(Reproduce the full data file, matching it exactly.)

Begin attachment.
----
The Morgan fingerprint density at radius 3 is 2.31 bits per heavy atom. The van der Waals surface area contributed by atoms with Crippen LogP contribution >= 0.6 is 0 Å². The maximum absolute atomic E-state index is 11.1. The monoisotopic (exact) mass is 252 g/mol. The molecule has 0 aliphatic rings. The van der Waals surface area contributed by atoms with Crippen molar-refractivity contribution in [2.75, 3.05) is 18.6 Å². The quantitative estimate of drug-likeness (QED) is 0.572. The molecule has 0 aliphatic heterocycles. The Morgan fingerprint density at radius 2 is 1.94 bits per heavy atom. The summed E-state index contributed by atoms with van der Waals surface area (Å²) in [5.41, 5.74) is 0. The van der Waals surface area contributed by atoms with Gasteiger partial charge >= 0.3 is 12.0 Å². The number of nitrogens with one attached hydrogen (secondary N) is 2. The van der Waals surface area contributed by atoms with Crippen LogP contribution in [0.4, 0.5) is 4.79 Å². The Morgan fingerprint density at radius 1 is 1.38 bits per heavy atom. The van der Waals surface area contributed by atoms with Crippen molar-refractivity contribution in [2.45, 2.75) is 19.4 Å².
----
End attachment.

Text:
The Morgan fingerprint density at radius 3 is 2.31 bits per heavy atom. The van der Waals surface area contributed by atoms with Crippen LogP contribution >= 0.6 is 0 Å². The maximum absolute atomic E-state index is 11.1. The monoisotopic (exact) mass is 252 g/mol. The molecule has 0 aliphatic rings. The van der Waals surface area contributed by atoms with Crippen molar-refractivity contribution in [2.75, 3.05) is 18.6 Å². The quantitative estimate of drug-likeness (QED) is 0.572. The molecule has 0 aliphatic heterocycles. The Morgan fingerprint density at radius 2 is 1.94 bits per heavy atom. The summed E-state index contributed by atoms with van der Waals surface area (Å²) in [5.41, 5.74) is 0. The van der Waals surface area contributed by atoms with Gasteiger partial charge >= 0.3 is 12.0 Å². The number of nitrogens with one attached hydrogen (secondary N) is 2. The van der Waals surface area contributed by atoms with Crippen LogP contribution in [0.4, 0.5) is 4.79 Å². The Morgan fingerprint density at radius 1 is 1.38 bits per heavy atom. The van der Waals surface area contributed by atoms with Crippen molar-refractivity contribution in [2.45, 2.75) is 19.4 Å².